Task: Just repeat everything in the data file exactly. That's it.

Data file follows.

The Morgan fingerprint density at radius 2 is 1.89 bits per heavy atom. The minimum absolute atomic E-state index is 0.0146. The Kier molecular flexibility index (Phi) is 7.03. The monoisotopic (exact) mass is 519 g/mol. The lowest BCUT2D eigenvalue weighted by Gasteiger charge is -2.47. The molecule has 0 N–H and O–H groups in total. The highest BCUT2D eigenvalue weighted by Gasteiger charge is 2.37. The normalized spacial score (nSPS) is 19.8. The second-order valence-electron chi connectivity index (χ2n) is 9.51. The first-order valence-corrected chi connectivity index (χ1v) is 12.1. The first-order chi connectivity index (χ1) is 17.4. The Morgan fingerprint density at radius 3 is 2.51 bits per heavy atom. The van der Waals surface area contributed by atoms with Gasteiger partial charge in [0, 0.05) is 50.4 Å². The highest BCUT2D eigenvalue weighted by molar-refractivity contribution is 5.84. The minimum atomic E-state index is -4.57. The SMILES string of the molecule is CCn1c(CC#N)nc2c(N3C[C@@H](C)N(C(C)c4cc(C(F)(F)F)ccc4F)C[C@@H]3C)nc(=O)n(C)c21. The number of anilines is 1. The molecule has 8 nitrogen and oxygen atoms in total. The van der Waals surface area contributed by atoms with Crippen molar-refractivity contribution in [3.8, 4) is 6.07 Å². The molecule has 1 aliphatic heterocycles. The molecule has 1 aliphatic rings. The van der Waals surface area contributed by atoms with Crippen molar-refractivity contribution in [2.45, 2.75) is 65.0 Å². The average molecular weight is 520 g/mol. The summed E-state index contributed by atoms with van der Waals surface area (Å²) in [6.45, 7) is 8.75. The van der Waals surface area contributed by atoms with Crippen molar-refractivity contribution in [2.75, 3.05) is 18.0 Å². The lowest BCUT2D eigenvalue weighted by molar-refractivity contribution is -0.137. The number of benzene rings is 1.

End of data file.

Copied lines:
The Morgan fingerprint density at radius 2 is 1.89 bits per heavy atom. The minimum absolute atomic E-state index is 0.0146. The Kier molecular flexibility index (Phi) is 7.03. The monoisotopic (exact) mass is 519 g/mol. The lowest BCUT2D eigenvalue weighted by Gasteiger charge is -2.47. The molecule has 0 N–H and O–H groups in total. The highest BCUT2D eigenvalue weighted by Gasteiger charge is 2.37. The normalized spacial score (nSPS) is 19.8. The second-order valence-electron chi connectivity index (χ2n) is 9.51. The first-order valence-corrected chi connectivity index (χ1v) is 12.1. The first-order chi connectivity index (χ1) is 17.4. The Morgan fingerprint density at radius 3 is 2.51 bits per heavy atom. The van der Waals surface area contributed by atoms with Gasteiger partial charge in [0, 0.05) is 50.4 Å². The highest BCUT2D eigenvalue weighted by molar-refractivity contribution is 5.84. The minimum atomic E-state index is -4.57. The SMILES string of the molecule is CCn1c(CC#N)nc2c(N3C[C@@H](C)N(C(C)c4cc(C(F)(F)F)ccc4F)C[C@@H]3C)nc(=O)n(C)c21. The number of anilines is 1. The molecule has 8 nitrogen and oxygen atoms in total. The van der Waals surface area contributed by atoms with Crippen molar-refractivity contribution in [3.8, 4) is 6.07 Å². The molecule has 1 aliphatic heterocycles. The molecule has 1 aliphatic rings. The van der Waals surface area contributed by atoms with Crippen molar-refractivity contribution in [2.45, 2.75) is 65.0 Å². The average molecular weight is 520 g/mol. The summed E-state index contributed by atoms with van der Waals surface area (Å²) in [6.45, 7) is 8.75. The van der Waals surface area contributed by atoms with Crippen molar-refractivity contribution in [2.75, 3.05) is 18.0 Å². The lowest BCUT2D eigenvalue weighted by molar-refractivity contribution is -0.137. The number of benzene rings is 1.